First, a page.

Just another WordPress.com site

We headed out of Chihuahua on MEX 16, the main highway to Ojinaga and the border with the USA in Presidio, Texas. No, we were not going back to the States until tomorrow, but there were some good plant locations, but no towns that could offer accommodation between here and there, so we decided to do the route near Chihuahua in some detail, so that tomorrow we could run close to the border and do some more cactus stops nearer Ojinaga, as we want to cross the border at least by 16:00 hours – we all know what fun and full of surprises such crossings can be.

Today’s first Stop (S1374) was along MEX 16, as we saw some cacti along the roadside as we drove by at 110 km p.h. (70 mph). Good spot! Checking out the area on foot, we found Agave lechuguilia, Coryphantha sp., Echinocereus dasyacanthus – including many plants in advanced bud and eventually one plant actually with a yellow flower, wide open, E. enneacanthus,  Escobaria sp. (E. tuberculosa?), Fouquieria splendens, Mammilaria pottsii, Opuntia sp. #1, a small Opuntioid that looks like a Tephrocactus, but obviously is not,  Sclerocactus uncinatus ssp wrightii (?) the Resurrection Plant, Selaginella lepidophylla and Yucca sp. – incredible diversity of cactus flora! (Yes, I know that there are non-cactoid plants in that list as well).

S1375 was on the track to Presa Luis L. Leon, a.k.a. El Granero, a lake created by a dam built in the Rio Conchos to create a lake, the Presa. The stop was prompted by Eunice spotting a magenta flower while driving, Thelocactus bicolor in flower – dozens of plants. We also found: Agave lechuguilia, Coryphantha sp. – different from the one found at the previous stop as well as C. runyoni, Echinocactus horizonthalonius, Echinocereus dasyacanthus – more plants in flower, but with a range of flower colours from yellow to magenta, E. enneacanthus,   Fouquieria splendens, Mammilaria pottsii – in flower, Opuntia sp. #1, the small Tephrocactus like Opuntioid and Yucca sp.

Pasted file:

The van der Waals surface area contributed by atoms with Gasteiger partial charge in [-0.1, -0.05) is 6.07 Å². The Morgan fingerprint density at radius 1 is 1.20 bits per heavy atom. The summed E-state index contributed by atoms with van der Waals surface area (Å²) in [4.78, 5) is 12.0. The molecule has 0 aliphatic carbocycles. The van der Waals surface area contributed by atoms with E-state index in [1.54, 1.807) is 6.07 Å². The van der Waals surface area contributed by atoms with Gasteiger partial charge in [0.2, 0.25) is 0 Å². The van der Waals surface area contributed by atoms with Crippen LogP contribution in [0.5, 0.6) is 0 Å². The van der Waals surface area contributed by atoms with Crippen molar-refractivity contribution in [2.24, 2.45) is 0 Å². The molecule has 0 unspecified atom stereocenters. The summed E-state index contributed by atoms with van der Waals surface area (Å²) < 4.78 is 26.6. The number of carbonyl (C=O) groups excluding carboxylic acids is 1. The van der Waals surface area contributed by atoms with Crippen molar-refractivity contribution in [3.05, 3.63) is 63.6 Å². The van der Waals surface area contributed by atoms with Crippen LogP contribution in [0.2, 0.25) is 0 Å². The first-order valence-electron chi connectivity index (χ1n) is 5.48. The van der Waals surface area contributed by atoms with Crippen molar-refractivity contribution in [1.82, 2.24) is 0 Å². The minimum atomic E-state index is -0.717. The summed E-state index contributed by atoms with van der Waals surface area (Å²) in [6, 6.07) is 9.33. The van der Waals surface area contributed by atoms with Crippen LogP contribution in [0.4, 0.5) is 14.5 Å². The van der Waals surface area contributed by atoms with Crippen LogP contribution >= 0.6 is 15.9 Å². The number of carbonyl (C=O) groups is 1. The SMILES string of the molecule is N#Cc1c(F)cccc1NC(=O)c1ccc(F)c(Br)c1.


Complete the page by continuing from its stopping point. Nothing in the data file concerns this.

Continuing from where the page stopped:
It is appropriate here to mention S1378 here, a stop made on the way back from the Presa, just 300 m from S1375, but on flat terrain rather than on the rocky outcrop.  We found: Agave lechuguilia, Echinocereus dasyacanthus, E. enneacanthus,   Fouquieria splendens, Opuntia sp. #1 and the small Tephrocactus like Opuntioid, Thelocactus bicolor, and Yucca sp.

S1376 was near the lake, with a 30 m deep canyon leading to the lake. A few more rain storms is sure to wash sections of the road away. We stopped to take scenery shots but also found E. enneacanthus,   Fouquieria splendens, Opuntia sp. #1 & #2.

S1377 was yet closer to the lake and again it was Eunice who spotted a large clump of yet another different looking Coryphantha sp. It was hot (around 31 C ( 87 F) and we did not really want to go on for another stroll in the desert, but needs must, so we also found E. dasyacantus, Echinocactus horizonthalonius, Echinocereus enneacanthus,   Fouquieria splendens, M. lasiacantha (in flower), M. pottsii, Tephro-like opuntioid, Yucca sp.

From here we turned round and went back along the track & road that we came. S1378 is already covered earlier. S1379 near El Uno was for exceptionally large clumps of E. enneacanthus, in bud. I about a week’s time, this area will be awash with cactus in flower. Other cacti found were a ‘blue’ Agave sp. – planted or natural? – a different Coryphantha, with large tubercles and long spines, or was it a Thelocactus sp.? E. horizonthalonius, E. enneacanthus, and Sclerocactus uncinatus ssp wrightii.

Apologies to the non-cactophiles in the audience, but the species list of plants seen today is impressive and probably matches any habitat that we’ve seen in the last 5 months for diversity.

Life is good, even after some 5 months on the road!

Tomorrow we head for Texas.

Leave a Reply

Fill in your details below or click an icon to log in:

WordPress.com Logo

You are commenting using your WordPress.com account. Log Out / Change )

Twitter picture

You are commenting using your Twitter account. Log Out / Change )

Facebook photo

You are commenting using your Facebook account. Log Out / Change )

Google+ photo

You are commenting using your Google+ account. Log Out / Change )

Connecting to %s

%d bloggers like this: